Race and gender associations between obesity and nine health-related quality-of-life measures
- 571 Downloads
To assess how health-related quality of life (HRQoL) varies by body mass index (BMI) category among gender and racial subgroups using nine HRQoL measures.
Among 3,710 US adults, we evaluated self-reported height, weight, and HRQoL that was measured by six indexes (EQ-5D; HUI2; HUI3; SF-6D; QWB-SA; HALex) and three summary measures (theta; PCS; MCS). Mean HRQoL was estimated by weighted regression for normal, overweight, and obese subgroups (BMI: 18.5–24.9 kg/m2; 25–29.9; and 30–50).
HRQoL was significantly lower (P < 0.0001) with increasing BMI category except for MCS. Obese individuals were 5.3 units lower on PCS (1–100 scale) and 0.05–0.11 lower on the HRQoL indexes (0–1 scale) than those with normal weight. MCS scores were significantly lower for obese than normal-weight among women (P = 0.04) but not men (P = 0.11). Overweight blacks had higher HRQoL than blacks in other BMI categories (P = 0.033).
Six commonly used HRQoL indexes and two of three health status summary measures indicated lower HRQoL with obesity and overweight than with normal BMI, but the degree of decrement varied by index. The association appeared driven primarily by physical health, although mental health also played a role among women. Counter to hypotheses, blacks may have highest HRQoL when overweight.
KeywordsBody mass index Obesity Health-related quality of life Health status EQ-5D SF-6D
Body mass index
Health-related quality of life
Health utilities index mark 2
Health utilities index mark 3
Quality of well-being scale—self-administered
Health and activities limitations index
Physical component score of SF-36v2™
Mental component score of SF-36v2™
Clinically important difference
This work was supported by grant #P01-AG020679 from National Institute on Aging to University of Wisconsin. Dasha Cherepanov was supported by a grant (T32 HS000046) to the University of California, Los Angeles, and the RAND Corporation (Santa Monica, CA) from the Agency for Healthcare Research and Quality for a postdoctoral fellowship in health services research.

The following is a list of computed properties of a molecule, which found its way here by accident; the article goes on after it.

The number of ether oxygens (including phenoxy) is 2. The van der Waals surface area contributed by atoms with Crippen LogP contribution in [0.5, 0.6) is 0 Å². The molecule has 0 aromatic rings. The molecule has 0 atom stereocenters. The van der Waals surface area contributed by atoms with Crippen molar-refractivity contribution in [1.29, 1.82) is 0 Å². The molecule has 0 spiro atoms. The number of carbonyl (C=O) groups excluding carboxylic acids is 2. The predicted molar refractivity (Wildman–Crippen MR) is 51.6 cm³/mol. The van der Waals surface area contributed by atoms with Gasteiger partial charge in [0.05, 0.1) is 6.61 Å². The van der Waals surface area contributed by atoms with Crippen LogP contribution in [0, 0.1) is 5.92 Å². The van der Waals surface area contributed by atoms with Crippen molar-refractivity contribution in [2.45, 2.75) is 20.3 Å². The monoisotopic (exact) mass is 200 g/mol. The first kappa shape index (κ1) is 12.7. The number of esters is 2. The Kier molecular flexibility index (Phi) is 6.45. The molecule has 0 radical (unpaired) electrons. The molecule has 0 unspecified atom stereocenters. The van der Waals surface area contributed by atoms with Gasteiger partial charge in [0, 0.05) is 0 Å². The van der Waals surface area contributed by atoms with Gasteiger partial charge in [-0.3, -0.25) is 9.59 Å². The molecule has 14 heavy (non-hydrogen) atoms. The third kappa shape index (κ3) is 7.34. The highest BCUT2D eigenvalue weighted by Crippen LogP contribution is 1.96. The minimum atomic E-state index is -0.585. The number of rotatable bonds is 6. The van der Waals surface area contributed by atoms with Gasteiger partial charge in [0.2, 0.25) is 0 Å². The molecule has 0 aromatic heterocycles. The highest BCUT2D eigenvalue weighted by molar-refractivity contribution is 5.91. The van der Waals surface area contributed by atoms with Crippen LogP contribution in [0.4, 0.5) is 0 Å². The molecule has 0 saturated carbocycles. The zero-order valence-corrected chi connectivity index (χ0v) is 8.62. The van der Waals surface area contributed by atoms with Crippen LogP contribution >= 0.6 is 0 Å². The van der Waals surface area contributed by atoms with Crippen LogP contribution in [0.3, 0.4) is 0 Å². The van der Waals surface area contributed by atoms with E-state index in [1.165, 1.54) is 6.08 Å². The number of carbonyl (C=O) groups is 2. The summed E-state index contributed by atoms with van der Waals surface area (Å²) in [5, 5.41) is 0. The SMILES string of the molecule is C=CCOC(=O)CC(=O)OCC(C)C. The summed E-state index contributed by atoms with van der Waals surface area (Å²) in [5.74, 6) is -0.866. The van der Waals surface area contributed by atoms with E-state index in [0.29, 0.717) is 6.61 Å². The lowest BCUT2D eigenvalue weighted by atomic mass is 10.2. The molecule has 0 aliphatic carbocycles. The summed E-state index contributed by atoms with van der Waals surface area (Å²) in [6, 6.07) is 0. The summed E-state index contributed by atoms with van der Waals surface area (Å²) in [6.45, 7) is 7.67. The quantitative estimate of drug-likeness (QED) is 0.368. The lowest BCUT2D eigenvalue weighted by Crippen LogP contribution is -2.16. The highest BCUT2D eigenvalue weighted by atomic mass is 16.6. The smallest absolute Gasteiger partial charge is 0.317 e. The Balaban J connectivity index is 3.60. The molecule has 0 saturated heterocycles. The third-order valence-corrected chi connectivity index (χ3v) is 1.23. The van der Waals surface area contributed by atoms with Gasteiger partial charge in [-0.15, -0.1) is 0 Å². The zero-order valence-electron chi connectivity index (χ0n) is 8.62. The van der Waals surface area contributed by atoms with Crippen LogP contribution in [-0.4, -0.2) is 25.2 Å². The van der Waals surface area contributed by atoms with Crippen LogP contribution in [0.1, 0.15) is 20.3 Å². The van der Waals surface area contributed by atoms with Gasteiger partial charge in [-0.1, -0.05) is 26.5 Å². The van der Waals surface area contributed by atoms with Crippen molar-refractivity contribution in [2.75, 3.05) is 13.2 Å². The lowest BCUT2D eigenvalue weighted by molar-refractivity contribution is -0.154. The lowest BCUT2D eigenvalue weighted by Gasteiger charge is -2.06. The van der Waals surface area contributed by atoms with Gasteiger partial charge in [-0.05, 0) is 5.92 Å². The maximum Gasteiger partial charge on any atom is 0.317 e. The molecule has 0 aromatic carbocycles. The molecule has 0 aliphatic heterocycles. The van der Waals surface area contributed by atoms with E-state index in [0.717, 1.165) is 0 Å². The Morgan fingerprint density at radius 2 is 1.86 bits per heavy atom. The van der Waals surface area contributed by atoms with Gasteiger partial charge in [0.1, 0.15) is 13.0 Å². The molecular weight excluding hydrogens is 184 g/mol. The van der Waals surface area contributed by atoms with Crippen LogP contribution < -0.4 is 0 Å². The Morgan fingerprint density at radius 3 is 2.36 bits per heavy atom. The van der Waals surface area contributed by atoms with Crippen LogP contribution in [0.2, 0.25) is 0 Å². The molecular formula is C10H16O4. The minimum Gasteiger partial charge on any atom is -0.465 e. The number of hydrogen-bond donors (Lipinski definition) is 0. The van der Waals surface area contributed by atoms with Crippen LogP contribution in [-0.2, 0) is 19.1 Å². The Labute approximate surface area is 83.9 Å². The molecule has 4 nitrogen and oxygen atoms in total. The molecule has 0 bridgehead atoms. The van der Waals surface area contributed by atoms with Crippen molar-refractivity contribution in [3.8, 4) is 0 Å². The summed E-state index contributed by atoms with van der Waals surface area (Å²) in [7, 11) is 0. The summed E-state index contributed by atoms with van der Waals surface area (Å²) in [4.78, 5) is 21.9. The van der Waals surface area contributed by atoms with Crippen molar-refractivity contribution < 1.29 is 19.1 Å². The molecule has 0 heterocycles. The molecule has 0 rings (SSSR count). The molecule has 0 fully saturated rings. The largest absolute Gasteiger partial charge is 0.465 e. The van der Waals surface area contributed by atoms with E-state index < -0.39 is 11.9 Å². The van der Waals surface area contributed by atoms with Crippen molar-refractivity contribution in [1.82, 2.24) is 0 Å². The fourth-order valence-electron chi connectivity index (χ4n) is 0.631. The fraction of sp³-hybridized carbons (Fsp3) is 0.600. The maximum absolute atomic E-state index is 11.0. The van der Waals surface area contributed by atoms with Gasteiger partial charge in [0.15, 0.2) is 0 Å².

Conflict of interest
David Feeny has a proprietary interest in Health Utilities Incorporated, Dundas, Ontario, Canada. HUInc. Distributes copyrighted Health Utilities Index (HUI) materials and provides methodological advice on the use of HUI. None of the other authors declare a conflict of interest.
- 1.Ogden, C., Carroll, M., McDowell, M., & Flegal, K. (2007). Obesity among adults in the United States–no change since 2003–2004. NCHS data brief no 1. Hyattsville, MD: National Center for Health Statistics.Google Scholar
- 3.Centers for Disease Control and Prevention, Physical Activity and Obesity, National Center for Chronic Disease Prevention and Health Promotion Overweight and Obesity Data and Statistics [Internet]. (2009). Accessed May 7, 2009, at: http://www.cdc.gov/obesity/data/index.html.
- 19.Brooks, R., Rabin, R., & de Charro, F. (2003). The measurement and valuation of health status using EQ-5D: A European perspective. Evidence from the EuroQol BIOMED research program. Dordrecht, The Netherlands: Kluwer Academic Publishers.Google Scholar
- 27.Ware, J. E., Jr, Kosinski, M., Bayliss, McHorney, C. A., Rogers, W. H., & Raczek, A. (1995). Comparison of methods for the scoring and statistical analysis of SF-36 health profile and summary measures: Summary of results from the Medical Outcomes Study. Medical Care, 33(4 Suppl), AS264–AS279.PubMedGoogle Scholar
- 33.Ware, J. E., Kosinski, M., & Keller, S. D. (1994). SF-36 physical and mental health summary scales: A user’s manual. Boston, MA: The Health Institute, New England Medical Center.Google Scholar
- 40.Gold, M. R., Siegel, J. E., Russell, L. B., & Weinstein, M. C. (Eds.). (1996). Cost-effectiveness in health and medicine. New York: Oxford University Press.Google Scholar
- 54.Connor Gorber, S., Shields, M., Tremblay, M. S., & McDowell, I. (2008). The feasibility of establishing correction factors to adjust self-reported estimates of obesity. Health Report, 19(3), 71–82.Google Scholar
- 55.Pereira C. C. A, Palta M., Mullahy J., Fryback D. G. Race and preference-based health-related quality of life measures in the United States. Quality of Life Research. (In press).Google Scholar